Collisions and injuries in rugby are common. As many as one in five injuries involve blows to the head, which are classified as “mild traumatic brain injuries” in the professional rugby union in England. According to a new study, we now have evidence that sustaining head injuries or concussions in rugby may increase the risk of a change in brain structure.
The study was published in the journal Brain Communications and was funded by the non-profit Drake Foundation and led by Imperial College London. The study was also supported by the National Institute for Health, Imperial Biomedical Research Centre, the UK Dementia Research Institute, and the Rugby Football Union (RFU).
Researchers studied 44 elite rugby players. Nearly half of the group had recently sustained head injuries during professional rugby play. All of the players involved in the study submitted to an MRI brain scan. 21 of the players were then subjected to a second scan a year later after suffering a head injury or concussion in rugby. Scans were compared to previous scans as well as athletes in non-collision sports.
As part of the process, research scientists employed two different types of advanced magnetic resonance imaging. Diffusion tensor imaging and susceptibility-weighted imaging were used to assess the structure of blood vessels and potential change in white matter, the way brain cells communicate.
Here’s what researchers found:
- 50% of the group sustaining head injuries or concussions in rugby matches had abnormal changes in the volume of the white matter in their brain.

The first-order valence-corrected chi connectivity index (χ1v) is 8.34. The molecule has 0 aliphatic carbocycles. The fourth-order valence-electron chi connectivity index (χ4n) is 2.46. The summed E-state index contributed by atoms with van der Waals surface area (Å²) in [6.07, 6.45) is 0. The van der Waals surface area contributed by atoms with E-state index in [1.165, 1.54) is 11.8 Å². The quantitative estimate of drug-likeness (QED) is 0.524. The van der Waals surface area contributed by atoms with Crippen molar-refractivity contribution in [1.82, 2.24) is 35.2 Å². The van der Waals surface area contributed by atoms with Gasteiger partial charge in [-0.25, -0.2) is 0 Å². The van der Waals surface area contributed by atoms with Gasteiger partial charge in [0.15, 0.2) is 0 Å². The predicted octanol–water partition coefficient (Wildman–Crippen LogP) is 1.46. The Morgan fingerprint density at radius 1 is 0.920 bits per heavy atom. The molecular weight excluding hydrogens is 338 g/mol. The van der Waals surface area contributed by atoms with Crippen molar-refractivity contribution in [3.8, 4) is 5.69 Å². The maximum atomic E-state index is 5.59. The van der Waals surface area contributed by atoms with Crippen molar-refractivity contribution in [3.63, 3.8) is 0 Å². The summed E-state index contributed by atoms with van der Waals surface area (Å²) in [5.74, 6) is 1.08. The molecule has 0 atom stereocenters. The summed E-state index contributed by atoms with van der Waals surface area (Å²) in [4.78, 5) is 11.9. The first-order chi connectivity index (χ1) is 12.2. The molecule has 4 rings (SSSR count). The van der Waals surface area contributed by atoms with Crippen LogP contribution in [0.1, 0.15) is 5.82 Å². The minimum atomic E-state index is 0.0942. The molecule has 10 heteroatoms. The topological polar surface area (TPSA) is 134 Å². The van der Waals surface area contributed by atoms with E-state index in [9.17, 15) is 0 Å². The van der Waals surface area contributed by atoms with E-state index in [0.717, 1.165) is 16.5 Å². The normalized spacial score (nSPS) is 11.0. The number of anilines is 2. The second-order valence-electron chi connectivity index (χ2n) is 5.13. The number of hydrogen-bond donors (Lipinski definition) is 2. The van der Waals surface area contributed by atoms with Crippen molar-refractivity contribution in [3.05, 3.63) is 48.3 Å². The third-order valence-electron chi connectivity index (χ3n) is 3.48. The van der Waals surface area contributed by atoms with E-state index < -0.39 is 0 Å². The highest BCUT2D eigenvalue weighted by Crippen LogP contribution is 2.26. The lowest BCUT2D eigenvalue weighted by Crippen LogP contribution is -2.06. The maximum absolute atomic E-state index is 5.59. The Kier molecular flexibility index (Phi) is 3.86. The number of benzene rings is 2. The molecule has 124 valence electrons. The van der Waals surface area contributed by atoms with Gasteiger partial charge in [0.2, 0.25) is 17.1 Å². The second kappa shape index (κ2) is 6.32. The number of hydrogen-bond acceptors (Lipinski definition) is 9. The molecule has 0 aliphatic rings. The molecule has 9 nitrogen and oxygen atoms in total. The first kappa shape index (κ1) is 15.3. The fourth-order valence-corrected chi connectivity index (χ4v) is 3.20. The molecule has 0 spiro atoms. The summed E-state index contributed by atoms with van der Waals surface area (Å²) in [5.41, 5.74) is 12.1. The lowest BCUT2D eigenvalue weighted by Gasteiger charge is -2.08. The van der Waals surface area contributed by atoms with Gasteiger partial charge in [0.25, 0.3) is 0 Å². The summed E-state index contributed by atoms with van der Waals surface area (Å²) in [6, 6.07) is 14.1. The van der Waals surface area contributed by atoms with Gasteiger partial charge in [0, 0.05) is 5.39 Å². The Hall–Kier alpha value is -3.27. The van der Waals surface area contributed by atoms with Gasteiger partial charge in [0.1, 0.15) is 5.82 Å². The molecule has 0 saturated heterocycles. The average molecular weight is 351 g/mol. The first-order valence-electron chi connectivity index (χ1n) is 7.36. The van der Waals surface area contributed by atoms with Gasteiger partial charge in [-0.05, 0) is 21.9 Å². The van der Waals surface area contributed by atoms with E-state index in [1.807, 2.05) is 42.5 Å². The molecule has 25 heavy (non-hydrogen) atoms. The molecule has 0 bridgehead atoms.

- These structural changes in the brain may be missed using conventional brain scans.
- 23% of all rugby players scanned showed abnormalities in cell axons and/or small tears in blood vessels which cause small “microbleeds” in the brain — whether they had sustained head injuries or not.
One interesting side note is that researchers also had participants complete assessment testing, such as memory tests, to evaluate brain function. Participants with abnormalities performed no worse than those without abnormalities. Researchers say more long-term studies are necessary to probe deeper into this issue and the connection between concussions in rugby and potential adverse effects.
Based on the study results, the Foundation called for immediate changes to rugby protocols for elite players to reduce the number and ferocity of impacts both in training and match play. Researchers pointed out that today’s athletes are bigger and more powerful than ever, which can lead to bigger and more consequential impacts.
“The RFU is fully committed to advancing our understanding of the short, medium and long term consequences of head impacts and concussions so that we can ensure we can make continued improvements in player welfare, “ said Dr Simon Kemp, RFU Medical Service Director. “While it is unclear from that research what the individual long-term implications are regarding the brain changes seen in these advanced imaging techniques, it is clearly a priority to investigate this further.”
In partnership with Premiership Rugby (PRL), the RFU has LAO announced specialist clinical services for retired elite players for male and female players between the ages of 30 and 55. The RFL, PRL, and the Rugby Players’ Association (RPA) have also instituted an action plan to reduce the exposure to head impacts and concussions in rugby for elite athletes.
In December 2021, the Digital, Culture, Media, and Sport (DCMS) select committee of MPs agreed to a UK protocol for concussions across all sports. The four nations are developing joint protocols based on the Scottish model, setting up a sports concussion forum to assess evolving science, and raising awareness of the dangers of concussions. The DCMS said it’s time to move past any concerns about how regulations may change sports and that real and effective action is necessary.